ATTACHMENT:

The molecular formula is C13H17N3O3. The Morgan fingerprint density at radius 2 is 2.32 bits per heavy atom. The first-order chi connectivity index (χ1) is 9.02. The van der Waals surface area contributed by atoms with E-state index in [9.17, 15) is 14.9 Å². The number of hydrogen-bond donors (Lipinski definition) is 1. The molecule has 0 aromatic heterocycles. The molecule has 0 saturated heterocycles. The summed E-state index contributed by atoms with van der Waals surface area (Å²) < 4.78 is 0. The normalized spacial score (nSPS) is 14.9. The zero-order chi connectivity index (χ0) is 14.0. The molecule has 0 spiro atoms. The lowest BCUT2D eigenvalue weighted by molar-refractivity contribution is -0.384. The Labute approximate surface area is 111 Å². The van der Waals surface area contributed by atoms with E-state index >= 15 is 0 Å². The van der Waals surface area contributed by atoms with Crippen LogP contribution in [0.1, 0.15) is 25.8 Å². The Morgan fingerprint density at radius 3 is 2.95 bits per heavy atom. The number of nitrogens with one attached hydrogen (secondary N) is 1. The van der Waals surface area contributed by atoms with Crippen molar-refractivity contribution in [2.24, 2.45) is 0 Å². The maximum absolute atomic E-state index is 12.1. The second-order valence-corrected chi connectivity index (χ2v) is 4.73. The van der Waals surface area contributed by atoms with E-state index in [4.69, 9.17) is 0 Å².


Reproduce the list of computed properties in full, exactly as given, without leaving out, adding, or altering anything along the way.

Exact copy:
The molecular formula is C13H17N3O3. The Morgan fingerprint density at radius 2 is 2.32 bits per heavy atom. The first-order chi connectivity index (χ1) is 9.02. The van der Waals surface area contributed by atoms with E-state index in [9.17, 15) is 14.9 Å². The number of hydrogen-bond donors (Lipinski definition) is 1. The molecule has 0 aromatic heterocycles. The molecule has 0 saturated heterocycles. The summed E-state index contributed by atoms with van der Waals surface area (Å²) < 4.78 is 0. The normalized spacial score (nSPS) is 14.9. The zero-order chi connectivity index (χ0) is 14.0. The molecule has 0 spiro atoms. The lowest BCUT2D eigenvalue weighted by molar-refractivity contribution is -0.384. The Labute approximate surface area is 111 Å². The van der Waals surface area contributed by atoms with E-state index >= 15 is 0 Å². The van der Waals surface area contributed by atoms with Crippen LogP contribution in [0.1, 0.15) is 25.8 Å². The Morgan fingerprint density at radius 3 is 2.95 bits per heavy atom. The number of nitrogens with one attached hydrogen (secondary N) is 1. The van der Waals surface area contributed by atoms with Crippen molar-refractivity contribution in [2.24, 2.45) is 0 Å². The maximum absolute atomic E-state index is 12.1. The second-order valence-corrected chi connectivity index (χ2v) is 4.73. The van der Waals surface area contributed by atoms with E-state index in [4.69, 9.17) is 0 Å².